This is for the emo kids. Good for mile 3 or 4 of a 8 mile run. Early morning or fall evening. Urban neighborhood/urban green way. Keep falling forward. Keep it steady.
I don’t know a lot about the Whitman poem When I Heard the Learn’d Astronomer. What was the setting of the poem? What was the intent? I’ll have to research it.
But when I read it this morning, I felt as if Whitman was reminding me of something I often forget: life is to be experienced.
It’s great to listen to lectures for logical reasoning. It’s good to dissect myth from fact and question theories. But scientific observations should not outshine the breathtaking awe of experience. You can talk about the grandeur of the night sky, and perhaps appreciate it, but, without tilting your head up on a clear night and watching hundreds of candles dancing in a black ocean, you’ll never form a relationship.
Relationship, good or bad, in unavoidable with experience. As you enter the world and feel a cool wind on your face and hear the crunch the rocks under your feet, you form a relationship with your surrounding. Gentle or harsh. Simple or complex. It’s the start of community. Before a word is spoken.
It’s the ache of life: to belong to something grand and the comfort of solidarity. The opportunity to look to the sky and see a little star that will listen and twinkle a message: life is worth the price of each minute when we see each other.
I volunteer in my church’s 2 and 3 year old Sunday School class. It mostly involves playing with toy cars and trains, baking delicious plastic foods, coloring, serving Gold Fish crackers, and reminding the kids to use the potty. Somewhere between the coloring and Gold Fish, my fellow volunteers and I deliver a Bible lesson. The lessons are short and pithy, typically deliveried with the aid of a hedgehog puppet, and always address three things: God is bigger than fear, God hears prayer, and God loves us.
It’s a bit of a challenge to engage the attention of a 2 and 3 year old child with a simple Bible lesson. Despite the fact that I have two daughters, and multiple nieces and nephews, it requires focused creative energy for me to capture their attentions for more than a few minutes (if that). It would be so much easier to skip the Bible lessons in favor of Play-Doh.
I find asking questions during each lesson helps to minimize distractions. Giving a 2 and 3 year old the platform of self-expression works wonders. It’s 50/50 their answers will actually be related to the Bible lesson. Even still, their enthusiastic responses warm to the soul.
One of the strongest witnesses to the Gospel, true evangelism, is a child looking you in the eye and saying “Jesus loves me” — purely innocent faith and trust. The faith and trust I often forget.
What’s interesting about teaching Bible lessons to 2 and 3 year olds is that each lesson, whether it’s Nehemiah’s wall or Ruth’s devotion to Naomi or whatever, arrives at Jesus. It’s a conclusion I desperately want in my life. No matter the victory or the struggle, I want to find myself in Jesus and him in me.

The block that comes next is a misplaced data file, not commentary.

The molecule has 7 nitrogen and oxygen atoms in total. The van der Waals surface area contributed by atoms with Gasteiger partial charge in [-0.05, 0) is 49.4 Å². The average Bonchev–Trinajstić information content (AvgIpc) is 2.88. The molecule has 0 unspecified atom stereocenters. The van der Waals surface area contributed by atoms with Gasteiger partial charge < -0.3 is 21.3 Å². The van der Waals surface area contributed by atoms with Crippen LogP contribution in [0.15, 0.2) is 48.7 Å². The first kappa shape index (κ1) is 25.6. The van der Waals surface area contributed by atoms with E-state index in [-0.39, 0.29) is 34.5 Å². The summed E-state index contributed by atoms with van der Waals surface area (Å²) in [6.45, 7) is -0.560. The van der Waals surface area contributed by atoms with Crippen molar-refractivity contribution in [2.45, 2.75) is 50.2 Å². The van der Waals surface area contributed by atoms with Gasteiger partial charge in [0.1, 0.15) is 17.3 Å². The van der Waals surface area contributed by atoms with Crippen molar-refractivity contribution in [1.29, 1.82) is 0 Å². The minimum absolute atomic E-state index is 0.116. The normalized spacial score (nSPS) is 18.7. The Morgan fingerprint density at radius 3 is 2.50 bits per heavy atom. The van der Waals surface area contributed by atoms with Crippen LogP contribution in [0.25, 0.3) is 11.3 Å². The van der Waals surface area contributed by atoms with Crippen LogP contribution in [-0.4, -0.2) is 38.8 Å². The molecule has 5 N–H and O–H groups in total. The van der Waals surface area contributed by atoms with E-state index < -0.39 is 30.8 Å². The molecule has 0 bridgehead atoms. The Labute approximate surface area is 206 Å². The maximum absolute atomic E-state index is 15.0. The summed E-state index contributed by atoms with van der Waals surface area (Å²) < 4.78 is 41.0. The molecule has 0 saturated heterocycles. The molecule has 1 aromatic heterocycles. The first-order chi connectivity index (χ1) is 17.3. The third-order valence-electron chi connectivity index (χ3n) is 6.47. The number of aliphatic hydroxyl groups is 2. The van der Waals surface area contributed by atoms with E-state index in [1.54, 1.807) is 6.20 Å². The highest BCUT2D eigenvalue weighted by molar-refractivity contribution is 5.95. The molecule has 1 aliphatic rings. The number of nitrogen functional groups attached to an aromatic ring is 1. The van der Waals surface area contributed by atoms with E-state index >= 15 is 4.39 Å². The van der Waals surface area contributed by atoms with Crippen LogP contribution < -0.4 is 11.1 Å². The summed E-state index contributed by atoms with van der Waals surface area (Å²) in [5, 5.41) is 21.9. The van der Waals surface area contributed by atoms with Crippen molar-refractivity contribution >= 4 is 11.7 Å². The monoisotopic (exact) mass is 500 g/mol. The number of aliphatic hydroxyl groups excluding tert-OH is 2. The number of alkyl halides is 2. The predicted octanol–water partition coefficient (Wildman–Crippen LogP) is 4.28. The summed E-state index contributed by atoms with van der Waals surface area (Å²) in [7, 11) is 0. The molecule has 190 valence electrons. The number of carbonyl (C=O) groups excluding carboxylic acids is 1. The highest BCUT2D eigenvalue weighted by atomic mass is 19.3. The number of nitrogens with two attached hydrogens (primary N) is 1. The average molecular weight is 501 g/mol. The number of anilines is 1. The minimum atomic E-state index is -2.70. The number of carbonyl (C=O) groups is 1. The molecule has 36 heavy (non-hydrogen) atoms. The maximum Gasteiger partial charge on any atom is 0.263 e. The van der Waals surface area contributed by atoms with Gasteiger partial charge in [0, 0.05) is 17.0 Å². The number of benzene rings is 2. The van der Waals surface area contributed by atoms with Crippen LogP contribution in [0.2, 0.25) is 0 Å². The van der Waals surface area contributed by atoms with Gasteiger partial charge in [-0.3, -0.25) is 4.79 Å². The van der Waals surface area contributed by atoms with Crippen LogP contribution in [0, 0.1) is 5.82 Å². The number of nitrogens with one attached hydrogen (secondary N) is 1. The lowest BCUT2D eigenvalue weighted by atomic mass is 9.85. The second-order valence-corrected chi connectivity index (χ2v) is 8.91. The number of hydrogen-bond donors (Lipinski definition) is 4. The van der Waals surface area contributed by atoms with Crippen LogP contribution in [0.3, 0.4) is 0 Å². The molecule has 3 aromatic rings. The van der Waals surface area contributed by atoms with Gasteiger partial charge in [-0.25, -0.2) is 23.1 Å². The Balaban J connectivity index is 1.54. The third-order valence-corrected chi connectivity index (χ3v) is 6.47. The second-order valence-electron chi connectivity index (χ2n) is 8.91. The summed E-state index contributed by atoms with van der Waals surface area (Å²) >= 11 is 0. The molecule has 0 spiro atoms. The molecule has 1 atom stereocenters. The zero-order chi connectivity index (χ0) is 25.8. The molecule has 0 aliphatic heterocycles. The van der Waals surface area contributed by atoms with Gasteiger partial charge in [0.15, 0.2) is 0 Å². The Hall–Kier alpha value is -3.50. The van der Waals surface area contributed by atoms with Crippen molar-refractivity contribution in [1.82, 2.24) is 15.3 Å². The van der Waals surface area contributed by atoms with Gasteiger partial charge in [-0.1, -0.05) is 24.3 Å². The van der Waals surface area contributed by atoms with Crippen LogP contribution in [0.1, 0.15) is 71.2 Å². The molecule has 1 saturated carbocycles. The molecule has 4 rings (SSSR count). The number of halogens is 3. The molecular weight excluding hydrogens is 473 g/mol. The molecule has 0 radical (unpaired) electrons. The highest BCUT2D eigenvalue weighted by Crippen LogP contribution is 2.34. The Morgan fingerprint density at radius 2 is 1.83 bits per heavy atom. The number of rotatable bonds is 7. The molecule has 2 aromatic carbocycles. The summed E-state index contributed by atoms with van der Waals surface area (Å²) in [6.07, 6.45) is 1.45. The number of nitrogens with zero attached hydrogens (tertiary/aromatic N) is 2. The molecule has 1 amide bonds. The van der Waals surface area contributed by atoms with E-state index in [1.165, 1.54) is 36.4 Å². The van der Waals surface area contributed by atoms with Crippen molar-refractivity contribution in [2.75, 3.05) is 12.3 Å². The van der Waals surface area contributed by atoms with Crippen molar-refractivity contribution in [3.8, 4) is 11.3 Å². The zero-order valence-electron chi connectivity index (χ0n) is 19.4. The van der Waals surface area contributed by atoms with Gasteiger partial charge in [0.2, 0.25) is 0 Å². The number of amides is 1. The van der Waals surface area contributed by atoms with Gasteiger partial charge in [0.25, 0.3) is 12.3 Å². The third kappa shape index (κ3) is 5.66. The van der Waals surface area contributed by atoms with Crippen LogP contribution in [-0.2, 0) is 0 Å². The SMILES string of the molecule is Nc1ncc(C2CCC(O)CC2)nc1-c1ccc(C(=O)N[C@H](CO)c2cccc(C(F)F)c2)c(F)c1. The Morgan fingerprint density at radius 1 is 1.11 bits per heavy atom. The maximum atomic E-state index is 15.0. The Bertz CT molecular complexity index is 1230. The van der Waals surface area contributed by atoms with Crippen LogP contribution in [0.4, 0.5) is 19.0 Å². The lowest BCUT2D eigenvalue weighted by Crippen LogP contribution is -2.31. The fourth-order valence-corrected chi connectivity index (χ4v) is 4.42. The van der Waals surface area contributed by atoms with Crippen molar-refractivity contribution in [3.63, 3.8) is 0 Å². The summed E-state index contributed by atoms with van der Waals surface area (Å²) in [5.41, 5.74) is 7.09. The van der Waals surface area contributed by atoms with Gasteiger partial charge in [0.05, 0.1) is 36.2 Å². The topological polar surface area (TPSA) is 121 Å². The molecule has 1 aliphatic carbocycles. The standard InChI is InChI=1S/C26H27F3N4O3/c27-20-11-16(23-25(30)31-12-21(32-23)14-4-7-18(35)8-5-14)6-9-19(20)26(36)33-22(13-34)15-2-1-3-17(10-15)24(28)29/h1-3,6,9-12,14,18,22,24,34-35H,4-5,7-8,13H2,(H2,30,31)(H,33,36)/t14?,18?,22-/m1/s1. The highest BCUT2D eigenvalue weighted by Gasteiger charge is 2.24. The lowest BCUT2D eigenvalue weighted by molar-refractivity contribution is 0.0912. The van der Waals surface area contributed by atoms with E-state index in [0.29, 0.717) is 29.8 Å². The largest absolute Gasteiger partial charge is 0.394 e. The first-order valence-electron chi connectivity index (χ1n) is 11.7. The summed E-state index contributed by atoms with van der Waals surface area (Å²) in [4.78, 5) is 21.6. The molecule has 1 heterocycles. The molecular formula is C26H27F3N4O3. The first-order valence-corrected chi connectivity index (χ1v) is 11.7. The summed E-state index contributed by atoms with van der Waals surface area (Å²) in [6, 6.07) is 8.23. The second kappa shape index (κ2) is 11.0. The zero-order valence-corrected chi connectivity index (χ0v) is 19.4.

I’ve been a volunteering with the 2 and 3 year olds for a few years now. When I signed up, I thought I’d be serving them and their parents. Turns out they are serving me. They are allowing me to see Jesus in a new way. A way I once saw him. A way I don’t want to forget.
Pure faith and trust. He’s bigger than my fears. He hears my prayers. He loves me.
Hip-hop, gospel, R&B, and pop… So into this record. Yeah I’m late. But I am old too.
Chance makes me want to be a White Sox fan. He’s taken over my running playlist.
@RunningQuotes: Running humbles me, yet reminds me that I am strong.
I love this tweet from Real Runners. You must follow them if you are a running nerd.
It is so true that running, long distance running, requires humility. It is a lifestyle that requires you to deal with fatigue, emotions, time management, diet, and a number of other variables. Some days are amazing and other days leave you licking your wounds.
Running is a great life metaphor. Perhaps that is the reason so many are addicted to it.
Just as a runner moves down a path, constantly adjusting and flowing with his surrounding, existing in an environment he can’t control, human reality is adjusting to chaos.
In my reality of chaos, I run for serenity.
The thing about humility that helps increase serenity is the balance. It brings awareness that successes and failures are momentary and often circumstantial. A great run one day does not guarantee the status of tomorrow’s. The reverse is also true.
Running teaches you to experience the good, the bad, and the ugly. And then it asks you if you’ll continue. When the answer is yes, the magic of growth appears. And eventually grace enters the picture.
What was good is covered with joy. What was bad is covered with peace. What was ugly becomes beautiful.
It reminds you that you are strong enough.